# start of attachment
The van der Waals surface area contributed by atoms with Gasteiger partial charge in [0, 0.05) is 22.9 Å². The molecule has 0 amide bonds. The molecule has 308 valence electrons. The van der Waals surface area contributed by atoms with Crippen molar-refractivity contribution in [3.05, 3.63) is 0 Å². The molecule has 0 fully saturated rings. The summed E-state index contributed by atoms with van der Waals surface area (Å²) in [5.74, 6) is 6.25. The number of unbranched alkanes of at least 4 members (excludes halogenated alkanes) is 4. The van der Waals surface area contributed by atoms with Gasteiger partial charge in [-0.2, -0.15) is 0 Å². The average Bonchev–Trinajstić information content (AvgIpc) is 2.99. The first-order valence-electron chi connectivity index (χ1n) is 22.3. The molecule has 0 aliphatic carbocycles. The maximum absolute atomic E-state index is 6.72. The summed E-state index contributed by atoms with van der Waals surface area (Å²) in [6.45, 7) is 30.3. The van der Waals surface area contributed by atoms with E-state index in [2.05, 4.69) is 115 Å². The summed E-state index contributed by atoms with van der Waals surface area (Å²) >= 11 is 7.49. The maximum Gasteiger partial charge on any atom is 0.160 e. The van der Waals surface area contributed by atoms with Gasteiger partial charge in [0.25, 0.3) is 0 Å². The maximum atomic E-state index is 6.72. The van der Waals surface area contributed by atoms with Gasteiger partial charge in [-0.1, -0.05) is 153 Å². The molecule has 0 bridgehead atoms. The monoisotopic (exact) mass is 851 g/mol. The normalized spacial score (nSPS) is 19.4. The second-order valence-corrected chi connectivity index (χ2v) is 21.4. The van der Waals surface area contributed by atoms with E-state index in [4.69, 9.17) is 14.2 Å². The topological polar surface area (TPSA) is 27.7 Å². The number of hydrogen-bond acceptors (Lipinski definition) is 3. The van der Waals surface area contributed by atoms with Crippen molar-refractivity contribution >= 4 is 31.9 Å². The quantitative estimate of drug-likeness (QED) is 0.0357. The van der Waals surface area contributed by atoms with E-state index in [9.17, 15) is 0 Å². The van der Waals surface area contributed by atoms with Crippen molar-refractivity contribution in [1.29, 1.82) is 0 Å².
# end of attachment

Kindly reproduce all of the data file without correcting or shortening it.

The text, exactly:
The van der Waals surface area contributed by atoms with Gasteiger partial charge in [0, 0.05) is 22.9 Å². The molecule has 0 amide bonds. The molecule has 308 valence electrons. The van der Waals surface area contributed by atoms with Crippen molar-refractivity contribution in [3.05, 3.63) is 0 Å². The molecule has 0 fully saturated rings. The summed E-state index contributed by atoms with van der Waals surface area (Å²) in [5.74, 6) is 6.25. The number of unbranched alkanes of at least 4 members (excludes halogenated alkanes) is 4. The van der Waals surface area contributed by atoms with Gasteiger partial charge in [-0.2, -0.15) is 0 Å². The average Bonchev–Trinajstić information content (AvgIpc) is 2.99. The first-order valence-electron chi connectivity index (χ1n) is 22.3. The molecule has 0 aliphatic carbocycles. The maximum absolute atomic E-state index is 6.72. The summed E-state index contributed by atoms with van der Waals surface area (Å²) in [6.45, 7) is 30.3. The van der Waals surface area contributed by atoms with E-state index in [2.05, 4.69) is 115 Å². The summed E-state index contributed by atoms with van der Waals surface area (Å²) >= 11 is 7.49. The maximum Gasteiger partial charge on any atom is 0.160 e. The van der Waals surface area contributed by atoms with Gasteiger partial charge in [0.25, 0.3) is 0 Å². The maximum atomic E-state index is 6.72. The van der Waals surface area contributed by atoms with Gasteiger partial charge in [-0.1, -0.05) is 153 Å². The molecule has 0 bridgehead atoms. The monoisotopic (exact) mass is 851 g/mol. The normalized spacial score (nSPS) is 19.4. The second-order valence-corrected chi connectivity index (χ2v) is 21.4. The van der Waals surface area contributed by atoms with E-state index in [4.69, 9.17) is 14.2 Å². The topological polar surface area (TPSA) is 27.7 Å². The number of hydrogen-bond acceptors (Lipinski definition) is 3. The van der Waals surface area contributed by atoms with Crippen molar-refractivity contribution >= 4 is 31.9 Å². The quantitative estimate of drug-likeness (QED) is 0.0357. The van der Waals surface area contributed by atoms with E-state index in [9.17, 15) is 0 Å². The van der Waals surface area contributed by atoms with Crippen molar-refractivity contribution in [1.29, 1.82) is 0 Å².